What she takes as love from him, however, is a deception masking a monstrous hatred, and its unmasking destroys her fragile sanity. Yet Antoinette’s madness has a clarity that makes Rochester’s supposedly normal life appear as it is, cankered and quite mad.
Antoinette Cosway, later Bertha Mason Rochester, whose story constitutes a revisionist treatment of events culminating in her transformation into the famed madwoman in the attic, Bertha Mason Rochester in Charlotte Brontë’s Jane Eyre (1847). Antoinette, the protagonist and narrator of approximately one-half of the story, reflects on her youth and the loneliness and isolation that she experienced as a...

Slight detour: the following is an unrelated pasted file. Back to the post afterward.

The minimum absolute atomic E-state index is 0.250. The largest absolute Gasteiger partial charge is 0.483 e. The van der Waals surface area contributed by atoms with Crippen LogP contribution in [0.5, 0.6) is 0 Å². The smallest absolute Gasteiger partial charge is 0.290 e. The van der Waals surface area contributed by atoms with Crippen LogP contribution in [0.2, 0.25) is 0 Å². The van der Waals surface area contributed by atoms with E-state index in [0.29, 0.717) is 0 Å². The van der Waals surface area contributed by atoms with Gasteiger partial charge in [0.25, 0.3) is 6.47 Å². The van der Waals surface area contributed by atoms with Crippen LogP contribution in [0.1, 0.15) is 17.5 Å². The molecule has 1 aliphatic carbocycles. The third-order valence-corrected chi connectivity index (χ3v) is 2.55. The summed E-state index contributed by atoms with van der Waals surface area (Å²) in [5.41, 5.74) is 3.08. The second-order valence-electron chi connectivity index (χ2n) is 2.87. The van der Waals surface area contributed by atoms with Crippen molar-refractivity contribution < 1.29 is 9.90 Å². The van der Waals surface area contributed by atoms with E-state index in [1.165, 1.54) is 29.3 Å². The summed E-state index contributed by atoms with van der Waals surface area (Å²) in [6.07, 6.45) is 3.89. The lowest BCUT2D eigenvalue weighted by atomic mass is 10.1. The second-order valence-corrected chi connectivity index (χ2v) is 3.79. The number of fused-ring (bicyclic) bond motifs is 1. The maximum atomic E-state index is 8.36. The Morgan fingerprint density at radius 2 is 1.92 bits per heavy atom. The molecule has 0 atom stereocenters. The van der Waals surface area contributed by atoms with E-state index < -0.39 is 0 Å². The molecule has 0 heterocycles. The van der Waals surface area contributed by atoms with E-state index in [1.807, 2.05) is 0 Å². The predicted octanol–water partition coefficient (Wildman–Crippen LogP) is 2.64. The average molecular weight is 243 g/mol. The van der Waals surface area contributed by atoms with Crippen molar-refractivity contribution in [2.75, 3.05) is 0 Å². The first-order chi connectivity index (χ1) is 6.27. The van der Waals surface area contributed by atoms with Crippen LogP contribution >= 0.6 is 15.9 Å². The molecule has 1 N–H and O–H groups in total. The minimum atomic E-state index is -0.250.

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white Creole child in the predominantly black West Indies. Having outlived most of her family, she halfheartedly submits to a marriage with the British Mr. Rochester that has been arranged by her stepbrother. In reality, this union is a business deal whereby Antoinette’s inheritance is consigned to Rochester in return for his accepting responsibility for her. This latter point proves important as whispers and insinuations spread about Antoinette, her beautiful mother, and her younger brother, individuals thought to have “slept too long in the moonlight,” who exhibit the madness supposedly present in all white Creoles. Antoinette’s naïveté about life outside the West Indies contrasts sharply with Rochester’s comparative worldliness. Her query to her soon-to-be husband reveals her troubled vulnerability—she speaks not of love or even romance but of rest: “Can you give me peace?” This attitude exposes a young woman who has deferred to the decisions of the men in her life—her father, stepbrother, and husband—while depending on old and subservient women for what little emotional support and nurturance she has received. She becomes a woman who cannot act and who is increasingly defined by men, as symbolized by Rochester’s arbitrarily changing her name from Antoinette to Bertha. When her husband rejects her because of his growing preoccupation with her possible madness, Antoinette, denying her own resources, consults the black arts for a spell to bring love to their marriage. When this desperate attempt fails, she becomes blank, a shell destined for the profound madness chronicled inJane Eyre.